Saying that the market now provides a wide range of development boards is probably an understatement, but Code Ing has found out that most hobbyist boards had limited on-board wireless connectivity with WiFi and Bluetooth basically the best you could expect, with any extra wireless functionality requiring USB dongles. So the company designed PixiePro single board computer powered by NXP i.MX6Q quad core Cortex A9 processor with on-board wireless connectivity including WiFi 802.11ac, Bluetooth 4.2, GPS/GLONASS, NFC and a 3G module.
PixiePro board specifications:
- SoC – NXP i.MX6Q quad core Cortex A9 processor @ 1 GHz with Vivante 2D and 3D GPUs
- System Memory – 2GB 64-bit DDR3
- Storage – 2x UHS-I micro SD card slot up to 104 MB/s
- Video Output – micro HDMI up to 1080p60
- Audio Output – HDMI and 3.5mm mini TOSLINK optical port/Line Out
- WiFi 802.11 a/b/g/n/ac 2×2 MIMO with two antenna connectors
- Bluetooth 4.2 LE, 2.1 + EDR
- NFC – ISO 14443A/B, 18092, 15693, NFCIP-1, NFC Forum with one antenna connector
- Cellular – UMTS/HSPA+ 3G module (Quectel UC20) with SIM card slot and 2x 3G antenna connectors (main and RX diversity)
- GPS/GLONASS with antenna connector
- USB – 2x USB 2.0 host ports, 1x micro USB OTG port
- Sensors – 9-axis IMU (accelerometer, gyro and magnetometer)
- Expansion – Two 60-pin expansion connectors for Gigabit Ethernet, 1x PCIe, SDIO, 2x MIPI, SATA-II, RGB666, USB 2.0 HS, CAN, SPI, 2x UART, 2x I2C, and GPIOs
- Debugging – 4-pin debug port for serial console
- Misc – Reset button, RTC + battery
- Power Supply – 5V DC input
- Dimensions – 91 x 52 mm
Since the two expansion headers are not exactly convenient for experimentation, the company will design a low cost adapter called PinsBoard that will fit into the 60-pin connector and provide a Raspberry Pi compatible header.
The board currently supports Arch Linux ARM, and they have a Wiki with some documentation, including guides for WiFi, Bluetooth and 3G, as well schematics in PDF. You can also get support via their Forums.
The board was first showcased at FTF 2015 last year, where it was called PixieBoard, so there should already be some out in the wild. The company has launched the board in mid December for $99.50 + shipping, which unless you are based in the US, will add $30 to $50 to the cost. You can find all details on Treats4Geeks.com.
Thanks to Guillaume for the tip.
Jean-Luc started CNX Software in 2010 as a part-time endeavor, before quitting his job as a software engineering manager, and starting to write daily news, and reviews full time later in 2011.
6 Replies to “PixiePro Board Combines NXP i.MX6Q Processor with WiFi 802.11ac, Bluetooth 4.2, NFC, GPS, and a 3G Modem”
How quickly Freescale imx6 has turned into NXP’s.) I even got confused for the instant.
Well, as always with the freescale’s chips – too expensive and nothing special to approve this. 1GHz processor (cortex-a9!) for 2016 is just a joke. Even TI was getting on a15 at least. Meanwhile chinese vendors are getting on cortex-a72. I never understood this lagging. I think noone wants to spend 100+ $ for the board which should appear somewhere like ~5 years ago. And no ethernet. I heard due to internal bus restriction imx6 can’t manage GbE at full speed, so it’s even good that it’s moved on expansion header. In general – meh.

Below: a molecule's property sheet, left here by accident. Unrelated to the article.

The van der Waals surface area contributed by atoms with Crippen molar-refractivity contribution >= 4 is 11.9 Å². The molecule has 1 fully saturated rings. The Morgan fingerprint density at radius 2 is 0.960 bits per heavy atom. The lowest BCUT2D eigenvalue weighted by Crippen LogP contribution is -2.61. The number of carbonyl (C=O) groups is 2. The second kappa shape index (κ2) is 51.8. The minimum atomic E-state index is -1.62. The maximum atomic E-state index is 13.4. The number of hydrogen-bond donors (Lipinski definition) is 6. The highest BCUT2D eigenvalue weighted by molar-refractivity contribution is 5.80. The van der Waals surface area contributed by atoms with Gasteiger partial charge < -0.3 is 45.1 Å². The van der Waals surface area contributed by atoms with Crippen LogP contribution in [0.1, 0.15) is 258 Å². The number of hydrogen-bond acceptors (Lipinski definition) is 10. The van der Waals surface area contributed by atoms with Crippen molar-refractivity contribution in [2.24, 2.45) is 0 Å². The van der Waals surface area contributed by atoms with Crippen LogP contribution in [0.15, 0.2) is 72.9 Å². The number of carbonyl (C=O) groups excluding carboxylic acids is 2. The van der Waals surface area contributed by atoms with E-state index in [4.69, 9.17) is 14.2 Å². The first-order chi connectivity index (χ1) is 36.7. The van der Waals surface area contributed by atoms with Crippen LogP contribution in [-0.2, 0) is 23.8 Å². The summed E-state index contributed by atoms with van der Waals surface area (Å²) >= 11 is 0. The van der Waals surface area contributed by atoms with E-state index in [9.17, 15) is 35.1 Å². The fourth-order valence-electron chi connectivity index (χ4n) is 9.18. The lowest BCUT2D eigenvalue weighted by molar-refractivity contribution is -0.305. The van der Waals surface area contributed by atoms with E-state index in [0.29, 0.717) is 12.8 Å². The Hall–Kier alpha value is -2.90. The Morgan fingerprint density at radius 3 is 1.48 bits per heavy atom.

i.MX6 is designed for industrial, automotive application, long term device available commitment.
The unfortunate thing about this board are the hidden costs for the antennas in order to actually use the features it is supposed to shine at (3G, GPS and high-speed dual-band WiFi/BT). Just look at the outrageous prices for accessories in their shop:
-extraction tool for antennas: $29.57 (this has to be a bad joke!)
-WiFi + BT antenna: $23.07
-GPS antenna: $28.85
-3G diversity antenna: $10.35
Even assuming that I don’t need the extraction tool, I would have to add the cheapest shipping option they offer to Germany ($37.04 if I only ordered the board, $44.30 if I ordered the board and the three antennas mentioned above; WTF?), the board together with the antennas, would cost me $245.22 (including shipping and import tax).
To boot, according to their web shop, the $99.50 for the board is an introductory price with $129.95 being the standard price.
So, sadly, not a deal for me, since the board specs are actually pretty nice. But I wouldn’t pay more than a total of, say, $150 for the whole package, and this is $95 too much at the introductory price level and would be $131 too much at the standard price level.
I think that NXP had acquired freescale (or merged with it ???)
it’s cool and stuff and what makes freescale look respectable. still it in no way does validate such an overpricing. i think. TI’s sitara of am5xxx also are suitable for that use and have the same “long term device availability commitment”, but it has a15 inside (still costs pretty much though).
yah, I meant this, I was wondering about how fast ‘freescale’ label is disappearing. Compaq has been bought by HP in like 2002 and even now it’s not rare to see ‘compaq’ labeled laptops.) It’s just kinda frustrating, what the new owner will be doing with the ppc architecture. I’m interested in those, don’t want they discard it.